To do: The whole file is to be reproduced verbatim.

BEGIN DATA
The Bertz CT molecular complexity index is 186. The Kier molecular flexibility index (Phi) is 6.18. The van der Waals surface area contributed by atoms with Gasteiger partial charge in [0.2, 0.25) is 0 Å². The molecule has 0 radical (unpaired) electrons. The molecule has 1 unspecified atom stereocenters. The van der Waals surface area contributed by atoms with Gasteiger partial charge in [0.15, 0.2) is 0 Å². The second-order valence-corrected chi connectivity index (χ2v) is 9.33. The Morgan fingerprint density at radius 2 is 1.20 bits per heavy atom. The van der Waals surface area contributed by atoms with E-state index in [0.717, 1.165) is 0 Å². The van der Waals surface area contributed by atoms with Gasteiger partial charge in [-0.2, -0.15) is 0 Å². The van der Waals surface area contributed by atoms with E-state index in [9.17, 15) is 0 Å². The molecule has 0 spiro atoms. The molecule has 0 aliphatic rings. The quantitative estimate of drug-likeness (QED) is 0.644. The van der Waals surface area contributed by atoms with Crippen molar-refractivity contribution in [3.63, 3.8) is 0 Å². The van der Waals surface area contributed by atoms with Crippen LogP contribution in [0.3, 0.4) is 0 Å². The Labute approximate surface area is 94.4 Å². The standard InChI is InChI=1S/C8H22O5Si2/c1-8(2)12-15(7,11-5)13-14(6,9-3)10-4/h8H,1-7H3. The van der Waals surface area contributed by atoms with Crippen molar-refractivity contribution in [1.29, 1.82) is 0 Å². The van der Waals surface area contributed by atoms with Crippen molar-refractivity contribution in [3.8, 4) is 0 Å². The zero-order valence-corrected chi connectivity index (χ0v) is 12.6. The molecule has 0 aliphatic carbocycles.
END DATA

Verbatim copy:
The Bertz CT molecular complexity index is 186. The Kier molecular flexibility index (Phi) is 6.18. The van der Waals surface area contributed by atoms with Gasteiger partial charge in [0.2, 0.25) is 0 Å². The molecule has 0 radical (unpaired) electrons. The molecule has 1 unspecified atom stereocenters. The van der Waals surface area contributed by atoms with Gasteiger partial charge in [0.15, 0.2) is 0 Å². The second-order valence-corrected chi connectivity index (χ2v) is 9.33. The Morgan fingerprint density at radius 2 is 1.20 bits per heavy atom. The van der Waals surface area contributed by atoms with E-state index in [0.717, 1.165) is 0 Å². The van der Waals surface area contributed by atoms with Gasteiger partial charge in [-0.2, -0.15) is 0 Å². The van der Waals surface area contributed by atoms with E-state index in [9.17, 15) is 0 Å². The molecule has 0 spiro atoms. The molecule has 0 aliphatic rings. The quantitative estimate of drug-likeness (QED) is 0.644. The van der Waals surface area contributed by atoms with Crippen molar-refractivity contribution in [3.63, 3.8) is 0 Å². The van der Waals surface area contributed by atoms with Crippen LogP contribution in [0.3, 0.4) is 0 Å². The Labute approximate surface area is 94.4 Å². The standard InChI is InChI=1S/C8H22O5Si2/c1-8(2)12-15(7,11-5)13-14(6,9-3)10-4/h8H,1-7H3. The van der Waals surface area contributed by atoms with Crippen molar-refractivity contribution in [1.29, 1.82) is 0 Å². The van der Waals surface area contributed by atoms with Crippen molar-refractivity contribution in [3.8, 4) is 0 Å². The zero-order valence-corrected chi connectivity index (χ0v) is 12.6. The molecule has 0 aliphatic carbocycles.